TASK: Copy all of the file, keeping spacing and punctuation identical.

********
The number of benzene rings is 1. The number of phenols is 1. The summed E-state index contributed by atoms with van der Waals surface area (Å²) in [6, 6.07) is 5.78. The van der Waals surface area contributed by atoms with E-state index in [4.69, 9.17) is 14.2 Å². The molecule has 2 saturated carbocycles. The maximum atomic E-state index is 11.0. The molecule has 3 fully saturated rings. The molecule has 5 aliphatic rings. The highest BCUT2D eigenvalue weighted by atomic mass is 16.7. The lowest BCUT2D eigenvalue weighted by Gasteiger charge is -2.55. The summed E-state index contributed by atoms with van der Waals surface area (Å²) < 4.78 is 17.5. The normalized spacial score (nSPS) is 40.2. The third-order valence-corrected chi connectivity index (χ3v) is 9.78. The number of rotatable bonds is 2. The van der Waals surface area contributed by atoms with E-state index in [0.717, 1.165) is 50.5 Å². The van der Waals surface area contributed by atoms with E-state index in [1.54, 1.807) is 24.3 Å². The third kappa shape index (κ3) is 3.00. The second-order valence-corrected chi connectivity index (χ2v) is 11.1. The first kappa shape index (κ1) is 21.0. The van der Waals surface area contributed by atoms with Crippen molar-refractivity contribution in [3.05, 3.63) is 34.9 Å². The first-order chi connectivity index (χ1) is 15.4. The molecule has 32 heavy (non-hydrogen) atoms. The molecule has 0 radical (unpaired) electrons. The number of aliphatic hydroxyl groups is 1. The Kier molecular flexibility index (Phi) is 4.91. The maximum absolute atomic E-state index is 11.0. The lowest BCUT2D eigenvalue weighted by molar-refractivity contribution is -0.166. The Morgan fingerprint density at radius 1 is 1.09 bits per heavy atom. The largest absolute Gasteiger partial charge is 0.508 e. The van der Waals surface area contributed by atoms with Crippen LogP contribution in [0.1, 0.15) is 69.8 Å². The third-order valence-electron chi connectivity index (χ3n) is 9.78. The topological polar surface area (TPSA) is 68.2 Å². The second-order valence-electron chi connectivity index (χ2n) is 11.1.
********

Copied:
The number of benzene rings is 1. The number of phenols is 1. The summed E-state index contributed by atoms with van der Waals surface area (Å²) in [6, 6.07) is 5.78. The van der Waals surface area contributed by atoms with E-state index in [4.69, 9.17) is 14.2 Å². The molecule has 2 saturated carbocycles. The maximum atomic E-state index is 11.0. The molecule has 3 fully saturated rings. The molecule has 5 aliphatic rings. The highest BCUT2D eigenvalue weighted by atomic mass is 16.7. The lowest BCUT2D eigenvalue weighted by Gasteiger charge is -2.55. The summed E-state index contributed by atoms with van der Waals surface area (Å²) < 4.78 is 17.5. The normalized spacial score (nSPS) is 40.2. The third-order valence-corrected chi connectivity index (χ3v) is 9.78. The number of rotatable bonds is 2. The van der Waals surface area contributed by atoms with E-state index in [0.717, 1.165) is 50.5 Å². The van der Waals surface area contributed by atoms with E-state index in [1.54, 1.807) is 24.3 Å². The third kappa shape index (κ3) is 3.00. The second-order valence-corrected chi connectivity index (χ2v) is 11.1. The first kappa shape index (κ1) is 21.0. The van der Waals surface area contributed by atoms with Crippen molar-refractivity contribution in [3.05, 3.63) is 34.9 Å². The first-order chi connectivity index (χ1) is 15.4. The molecule has 32 heavy (non-hydrogen) atoms. The molecule has 0 radical (unpaired) electrons. The number of aliphatic hydroxyl groups is 1. The Kier molecular flexibility index (Phi) is 4.91. The maximum absolute atomic E-state index is 11.0. The lowest BCUT2D eigenvalue weighted by molar-refractivity contribution is -0.166. The Morgan fingerprint density at radius 1 is 1.09 bits per heavy atom. The largest absolute Gasteiger partial charge is 0.508 e. The van der Waals surface area contributed by atoms with Crippen LogP contribution in [0.1, 0.15) is 69.8 Å². The third-order valence-electron chi connectivity index (χ3n) is 9.78. The topological polar surface area (TPSA) is 68.2 Å². The second-order valence-electron chi connectivity index (χ2n) is 11.1.